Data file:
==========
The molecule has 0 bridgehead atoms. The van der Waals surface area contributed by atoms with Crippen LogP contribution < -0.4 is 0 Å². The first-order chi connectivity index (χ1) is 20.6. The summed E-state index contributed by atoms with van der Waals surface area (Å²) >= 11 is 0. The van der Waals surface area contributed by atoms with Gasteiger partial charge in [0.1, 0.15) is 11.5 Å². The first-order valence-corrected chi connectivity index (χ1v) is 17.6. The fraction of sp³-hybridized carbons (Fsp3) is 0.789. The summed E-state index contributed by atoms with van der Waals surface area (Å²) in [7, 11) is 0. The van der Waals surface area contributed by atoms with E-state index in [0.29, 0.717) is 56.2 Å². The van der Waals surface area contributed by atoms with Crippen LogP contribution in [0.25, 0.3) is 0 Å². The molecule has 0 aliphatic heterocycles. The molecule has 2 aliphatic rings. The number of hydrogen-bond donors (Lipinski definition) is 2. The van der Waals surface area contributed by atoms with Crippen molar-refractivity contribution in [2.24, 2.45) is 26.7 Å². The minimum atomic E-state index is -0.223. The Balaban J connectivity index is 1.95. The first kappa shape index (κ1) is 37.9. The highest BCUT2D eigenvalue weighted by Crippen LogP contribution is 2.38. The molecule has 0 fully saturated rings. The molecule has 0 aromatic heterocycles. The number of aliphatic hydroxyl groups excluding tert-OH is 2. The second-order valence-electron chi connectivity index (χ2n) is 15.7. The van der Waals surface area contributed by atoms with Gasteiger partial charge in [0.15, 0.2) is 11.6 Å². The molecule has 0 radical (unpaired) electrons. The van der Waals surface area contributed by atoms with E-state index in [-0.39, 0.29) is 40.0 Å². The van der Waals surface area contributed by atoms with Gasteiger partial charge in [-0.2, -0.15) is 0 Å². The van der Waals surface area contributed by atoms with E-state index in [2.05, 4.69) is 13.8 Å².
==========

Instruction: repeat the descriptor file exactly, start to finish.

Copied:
The molecule has 0 bridgehead atoms. The van der Waals surface area contributed by atoms with Crippen LogP contribution < -0.4 is 0 Å². The first-order chi connectivity index (χ1) is 20.6. The summed E-state index contributed by atoms with van der Waals surface area (Å²) >= 11 is 0. The van der Waals surface area contributed by atoms with Gasteiger partial charge in [0.1, 0.15) is 11.5 Å². The first-order valence-corrected chi connectivity index (χ1v) is 17.6. The fraction of sp³-hybridized carbons (Fsp3) is 0.789. The summed E-state index contributed by atoms with van der Waals surface area (Å²) in [7, 11) is 0. The van der Waals surface area contributed by atoms with E-state index in [0.29, 0.717) is 56.2 Å². The van der Waals surface area contributed by atoms with Crippen LogP contribution in [0.25, 0.3) is 0 Å². The molecule has 0 aliphatic heterocycles. The molecule has 2 aliphatic rings. The number of hydrogen-bond donors (Lipinski definition) is 2. The van der Waals surface area contributed by atoms with Crippen molar-refractivity contribution in [2.24, 2.45) is 26.7 Å². The minimum atomic E-state index is -0.223. The Balaban J connectivity index is 1.95. The first kappa shape index (κ1) is 37.9. The highest BCUT2D eigenvalue weighted by Crippen LogP contribution is 2.38. The molecule has 0 fully saturated rings. The molecule has 0 aromatic heterocycles. The number of aliphatic hydroxyl groups excluding tert-OH is 2. The second-order valence-electron chi connectivity index (χ2n) is 15.7. The van der Waals surface area contributed by atoms with Gasteiger partial charge in [0.15, 0.2) is 11.6 Å². The molecule has 0 radical (unpaired) electrons. The van der Waals surface area contributed by atoms with E-state index in [-0.39, 0.29) is 40.0 Å². The van der Waals surface area contributed by atoms with Gasteiger partial charge in [-0.2, -0.15) is 0 Å². The van der Waals surface area contributed by atoms with E-state index in [2.05, 4.69) is 13.8 Å².